Advancements help to improve Trigger Finger surgery experience

By Peter Gibson, MD, Orthopaedic Hand and Wrist Surgeon at NAO

Dr. Peter Gibson, Hand Surgeon
Peter Gibson, MD, fellowship trained surgeon providing hand, wrist and elbow care in the Hand Center at NAO
(Originally featured in the Flagstaff Business News on Sept. 28, 2018 in Columnists)
Every day, there are new advancements in medicine and surgical procedures. New technology and specially trained surgeons mean a greater number of minimally invasive surgical procedures are being performed in hospitals or clinics on an outpatient (no overnight hospital stay) basis, allowing the patient to go home within hours after surgery.   Recently, a breakthrough in these minimally invasive procedures is beginning to take shape. These surgeries can now take place in adapted procedure rooms within the physician clinic office while the patient is wide awake. This means surgeons can now perform minor surgeries without the typical expenses of surgery rooms and lengthy wait times, which will significantly decrease costs and create a better experience for patients – less pain and less time, quicker recovery and lower costs.  In-office hand surgeries are becoming one of the most commonly performed procedures in hand centers across the U.S. and we now offer them at NAO. At the top of the list is the minimally invasive surgery to treat trigger finger.   What is Trigger Finger? 

Trigger finger is a condition in which a finger or thumb gets stuck in a bent position – much like the position of squeezing a trigger. Often, the finger bends or straightens with a snap or click because of a catch and release of the tendons in the finger, gets stuck in a bent position and/or is unable to be straightened or bend. 

Trigger finger usually shows up between the ages of 40 and 60 and is more common in women than in men. Health conditions such as diabetes, gout and arthritis can cause trigger finger. The condition is prevalent in farmers, musicians, rock climbers and those who use repeated finger and thumb movements. 

The problem occurs in the “pulley” system in the hand that is comprised of sheaths or tunnels that hold tendons close to the finger bones so the fingers can bend and straighten when the tendons are flexed or extended via the muscles in the forearm. Trigger finger is caused by inflammation (swelling, redness, warmth, pain and/or immobility) and narrowing of the sheath, resulting in compression on the tendons. When the compression gets too much and the pulley gets too tight, the finger will curl into a bent position, making it difficult and painful to straighten.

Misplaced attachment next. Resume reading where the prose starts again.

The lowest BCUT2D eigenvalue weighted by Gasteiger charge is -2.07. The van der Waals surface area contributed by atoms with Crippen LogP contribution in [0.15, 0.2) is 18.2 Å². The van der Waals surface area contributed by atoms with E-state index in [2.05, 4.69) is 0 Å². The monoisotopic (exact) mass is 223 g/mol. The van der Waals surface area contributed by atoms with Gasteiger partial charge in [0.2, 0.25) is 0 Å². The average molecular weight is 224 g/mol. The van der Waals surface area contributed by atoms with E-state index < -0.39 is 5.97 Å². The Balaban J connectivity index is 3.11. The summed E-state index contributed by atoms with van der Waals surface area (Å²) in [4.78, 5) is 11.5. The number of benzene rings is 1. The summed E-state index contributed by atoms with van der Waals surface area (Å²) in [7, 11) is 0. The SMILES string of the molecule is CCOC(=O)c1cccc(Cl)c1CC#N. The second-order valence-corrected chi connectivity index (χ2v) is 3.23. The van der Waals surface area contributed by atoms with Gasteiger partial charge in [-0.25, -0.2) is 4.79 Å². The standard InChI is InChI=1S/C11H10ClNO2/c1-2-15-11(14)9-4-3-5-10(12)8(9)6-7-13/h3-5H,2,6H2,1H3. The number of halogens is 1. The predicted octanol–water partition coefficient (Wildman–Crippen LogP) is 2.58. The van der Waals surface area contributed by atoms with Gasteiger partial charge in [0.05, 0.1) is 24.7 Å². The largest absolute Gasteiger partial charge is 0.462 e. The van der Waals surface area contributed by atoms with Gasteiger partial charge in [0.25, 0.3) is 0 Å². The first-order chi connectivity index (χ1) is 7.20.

Non-Surgical Treatment Options 

Some sufferers find relief by doing specific exercises, taking over-the-counter anti-inflammatory medication such as Ibuprofen and reducing or stopping the repetitive activity causing the problem.  

If these interventions don’t provide relief, the next step may be steroid injections. Cortisone is a steroid normally produced in the body, and it is a powerful anti-inflammatory. Cortico-steroid injections can help shrink the inflamed areas and slow down the inflammation process allowing the body to relax and heal. If steroid injections don’t provide enough relief, then surgery is considered. 

 Surgery: Without Surgery Room or Hospital

Painful hands can be caused by prolonged use at a computer or handwriting.

Trigger finger surgery is an outpatient (no hospitalization required) procedure. Until recently, it needed to be performed in a surgical suite or operating room. There have been many technological advancements that have allowed some surgeons to perform this procedure right in the clinic room. Patients experience a much easier surgery and enjoy the convenience of walking out and beginning their recovery immediately. The hand surgeon uses a local anesthesia to numb the affected area and perhaps a mild sedative to help the patient relax and remain comfortable during surgery. 

The goal of surgery is to give the tendon more room to slide through the sheath. An incision, about one centimeter long is made in the hand in the same direction as the affected finger. The surgeon then carefully snips the sheath to release the entrapped tendon. Improvement is immediate, including a full range of motion and pain relief.  

After surgery, it’s important to continue moving the fingers after surgery so scar tissue doesn’t build up. In most cases, patients will be back to work or daily activities within 48 hours after surgery and are able to perform more strenuous manual tasks within two weeks. A soft bandage over the incision site is recommended for four to five days following surgery to help keep the wound dry and clean during healing.

By Peter Gibson, M.D.  

Dr. Peter Gibson is a fellowship-trained orthopaedic Hand, Wrist and Elbow surgeon at Northern Arizona Orthopaedics, providing care to patients throughout Northern Arizona. To request an appointment with Dr. Martin, or any of the NAO physicians, please click here, or call 928-226-2900.